Describe one volunteer circumstance where you held a leadership position and used that position to accomplish a specific goal. We are looking for information on not only previous leadership but effective leadership.

Griggs: As a member of the downtown Rotary Club of Salem, I led the selection of the design for the Gerry Frank Amphitheater. I selected a committee of a few Rotarians, but also Hazel Patton who has extensive community involvement and Kasia Quillinan, who at the time was the Chair of the Salem Parks and Recreation Advisory Committee. 

We held many opportunities for community input at sites such as the Salem Art Fair and the Riverfront Summer Concert Series.

Following that outreach our team landed on the basketweave design to honor the Kalapuya Tribe.

I think this project was successful because of the broad outreach to many diverse populations in Salem.

Hoy: While serving on the Salem City Council, I used my position to introduce and pass rules and funding to ensure all city council meetings are translated into Spanish and American Sign Language to make city government and city council more accessible to more members of our community.

What motivated you to run?  What specific issue is a priority for you to address if elected and what steps would you take?

Griggs: Over a period of months, several community members approached me to ask that I consider running. It was not something I had ever anticipated. But I do have the time and I do love my community.

Addressing the homeless issue will be a top priority for me. I would take steps to increase the number of low barrier shelters and ensure that the programming and treatment we are using is proven effective. The micro shelters and tiny homes are great low barrier shelters and a good transition to other levels of independent housing.

Hoy: Salem is at a crossroad. And we need leadership to see our way forward. The current city council has made significant progress on homelessness, climate, equity and important infrastructure projects such as a new police facility, seismically retrofitting the library, modernizing our water treatment facility, and constructing a new public works building. We need to build on the momentum we’ve created and continue moving forward. With 4 new councilors, a new mayor and a new city manager, now is not the time for on-the-job training. We need someone who is ready to lead on day one. I’ve spent the past 5 years preparing for this new role and I am ready.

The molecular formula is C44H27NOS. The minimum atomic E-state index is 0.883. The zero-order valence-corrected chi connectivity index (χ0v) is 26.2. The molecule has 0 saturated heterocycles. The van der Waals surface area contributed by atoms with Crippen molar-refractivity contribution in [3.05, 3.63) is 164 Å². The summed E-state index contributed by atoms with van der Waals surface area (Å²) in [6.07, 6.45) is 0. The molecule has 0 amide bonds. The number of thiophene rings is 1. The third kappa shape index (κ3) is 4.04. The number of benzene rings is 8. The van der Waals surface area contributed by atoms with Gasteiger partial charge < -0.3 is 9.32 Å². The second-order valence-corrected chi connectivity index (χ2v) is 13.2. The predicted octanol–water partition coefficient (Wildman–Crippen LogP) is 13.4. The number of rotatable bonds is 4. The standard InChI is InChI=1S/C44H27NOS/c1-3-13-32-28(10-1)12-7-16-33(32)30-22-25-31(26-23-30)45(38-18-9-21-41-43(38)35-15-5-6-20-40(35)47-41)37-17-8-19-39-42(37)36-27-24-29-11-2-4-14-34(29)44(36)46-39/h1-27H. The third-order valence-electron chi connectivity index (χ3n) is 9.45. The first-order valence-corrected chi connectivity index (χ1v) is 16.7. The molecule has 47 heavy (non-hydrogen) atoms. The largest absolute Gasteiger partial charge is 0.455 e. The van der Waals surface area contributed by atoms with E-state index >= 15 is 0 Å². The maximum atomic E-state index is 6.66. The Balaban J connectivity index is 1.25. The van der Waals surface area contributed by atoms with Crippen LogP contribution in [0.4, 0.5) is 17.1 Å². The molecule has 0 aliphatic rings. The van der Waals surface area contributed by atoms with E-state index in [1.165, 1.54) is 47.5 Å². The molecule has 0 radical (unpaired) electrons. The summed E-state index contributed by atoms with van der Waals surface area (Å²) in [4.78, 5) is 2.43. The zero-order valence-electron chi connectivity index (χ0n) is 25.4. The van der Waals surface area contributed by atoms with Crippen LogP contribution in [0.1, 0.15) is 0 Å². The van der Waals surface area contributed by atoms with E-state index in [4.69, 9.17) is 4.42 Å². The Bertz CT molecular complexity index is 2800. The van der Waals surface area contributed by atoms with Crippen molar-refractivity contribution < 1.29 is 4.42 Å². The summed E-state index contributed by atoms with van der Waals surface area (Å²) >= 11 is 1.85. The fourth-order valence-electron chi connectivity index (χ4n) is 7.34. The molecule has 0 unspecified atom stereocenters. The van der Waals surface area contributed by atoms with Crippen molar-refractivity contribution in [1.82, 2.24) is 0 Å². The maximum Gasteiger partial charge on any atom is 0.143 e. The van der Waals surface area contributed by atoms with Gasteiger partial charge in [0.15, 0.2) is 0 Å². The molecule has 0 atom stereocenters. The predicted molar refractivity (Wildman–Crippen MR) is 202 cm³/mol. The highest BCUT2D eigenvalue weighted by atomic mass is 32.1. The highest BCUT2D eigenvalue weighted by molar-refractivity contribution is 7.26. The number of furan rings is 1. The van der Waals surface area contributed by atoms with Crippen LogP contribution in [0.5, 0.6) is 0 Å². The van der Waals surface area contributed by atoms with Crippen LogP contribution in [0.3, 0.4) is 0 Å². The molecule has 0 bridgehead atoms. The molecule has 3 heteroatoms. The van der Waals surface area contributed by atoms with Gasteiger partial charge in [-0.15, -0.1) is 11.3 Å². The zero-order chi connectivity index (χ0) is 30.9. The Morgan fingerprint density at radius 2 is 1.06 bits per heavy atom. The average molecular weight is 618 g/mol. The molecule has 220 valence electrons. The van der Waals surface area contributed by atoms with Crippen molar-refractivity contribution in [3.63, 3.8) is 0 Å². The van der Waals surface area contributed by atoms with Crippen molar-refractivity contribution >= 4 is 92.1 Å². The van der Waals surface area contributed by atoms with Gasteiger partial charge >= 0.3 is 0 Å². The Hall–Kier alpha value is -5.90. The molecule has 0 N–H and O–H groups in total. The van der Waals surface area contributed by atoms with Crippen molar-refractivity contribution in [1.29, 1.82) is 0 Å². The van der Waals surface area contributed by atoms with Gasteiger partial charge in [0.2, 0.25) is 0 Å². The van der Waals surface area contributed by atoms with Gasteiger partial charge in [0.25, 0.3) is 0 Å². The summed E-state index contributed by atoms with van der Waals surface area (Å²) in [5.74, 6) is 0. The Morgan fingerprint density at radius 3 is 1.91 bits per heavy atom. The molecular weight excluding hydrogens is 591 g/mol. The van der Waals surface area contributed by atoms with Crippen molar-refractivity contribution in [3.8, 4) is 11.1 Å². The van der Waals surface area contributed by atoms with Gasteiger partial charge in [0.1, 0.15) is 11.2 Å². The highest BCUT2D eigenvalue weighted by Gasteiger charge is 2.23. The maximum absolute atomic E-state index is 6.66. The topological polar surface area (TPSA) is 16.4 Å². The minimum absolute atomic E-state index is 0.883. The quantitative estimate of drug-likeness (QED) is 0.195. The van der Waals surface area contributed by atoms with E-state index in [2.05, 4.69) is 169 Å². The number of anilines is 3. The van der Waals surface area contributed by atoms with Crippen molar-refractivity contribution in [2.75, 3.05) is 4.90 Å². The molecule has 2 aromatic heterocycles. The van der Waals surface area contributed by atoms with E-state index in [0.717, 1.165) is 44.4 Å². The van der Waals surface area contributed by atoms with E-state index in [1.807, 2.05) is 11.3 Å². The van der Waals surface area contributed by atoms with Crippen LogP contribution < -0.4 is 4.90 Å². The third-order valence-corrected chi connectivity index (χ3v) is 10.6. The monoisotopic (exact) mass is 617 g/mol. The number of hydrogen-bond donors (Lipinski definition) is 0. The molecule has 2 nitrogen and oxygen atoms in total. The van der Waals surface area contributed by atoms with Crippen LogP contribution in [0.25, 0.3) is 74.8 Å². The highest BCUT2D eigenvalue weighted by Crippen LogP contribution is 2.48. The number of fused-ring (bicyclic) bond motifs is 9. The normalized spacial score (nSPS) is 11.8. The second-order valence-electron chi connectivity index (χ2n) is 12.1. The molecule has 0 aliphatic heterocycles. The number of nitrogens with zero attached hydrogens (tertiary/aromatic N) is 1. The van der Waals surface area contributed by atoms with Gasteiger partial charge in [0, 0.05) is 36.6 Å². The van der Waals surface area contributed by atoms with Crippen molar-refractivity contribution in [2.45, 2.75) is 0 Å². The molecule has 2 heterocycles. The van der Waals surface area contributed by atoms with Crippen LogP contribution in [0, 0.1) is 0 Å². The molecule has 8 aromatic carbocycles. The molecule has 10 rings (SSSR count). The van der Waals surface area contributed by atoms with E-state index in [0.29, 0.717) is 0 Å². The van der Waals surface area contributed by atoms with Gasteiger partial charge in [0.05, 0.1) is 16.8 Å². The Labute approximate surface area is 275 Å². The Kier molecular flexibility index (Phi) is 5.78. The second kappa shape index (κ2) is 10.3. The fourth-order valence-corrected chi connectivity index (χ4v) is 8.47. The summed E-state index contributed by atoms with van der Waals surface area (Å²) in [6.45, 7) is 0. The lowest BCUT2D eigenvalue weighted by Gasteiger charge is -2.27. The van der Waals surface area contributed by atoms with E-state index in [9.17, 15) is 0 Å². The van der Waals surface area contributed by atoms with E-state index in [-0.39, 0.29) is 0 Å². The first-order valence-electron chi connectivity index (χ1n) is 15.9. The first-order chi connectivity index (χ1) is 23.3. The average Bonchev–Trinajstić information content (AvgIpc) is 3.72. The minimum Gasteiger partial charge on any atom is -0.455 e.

Homelessness remains a major challenge for the community.

What action has the city taken in the past year that you agree with and support?

Griggs:  I agree with the decision to partner with Church at the Park to manage the micro shelter sites. This approach has positive outcomes because there is 24/7 supervision and accountability expected from the individual. I agree with the Navigation Center because it’s an additional approach for low barrier housing with wrap around services.

Hoy: As the city council president, I’ve been involved with all the policy level decisions in the past year, and I’ve not only supported them but have been involved in crafting them. Specifically, the managed micro-shelter communities are providing a solid pathway out of tents and into permanent housing for many people. This program took overcoming many barriers and obstacles to implement, but we were able to do so through effective leadership and advocacy.

Our Safe Park program, which I introduced, has helped people living in their vehicles do so in a managed, organized and dignified way.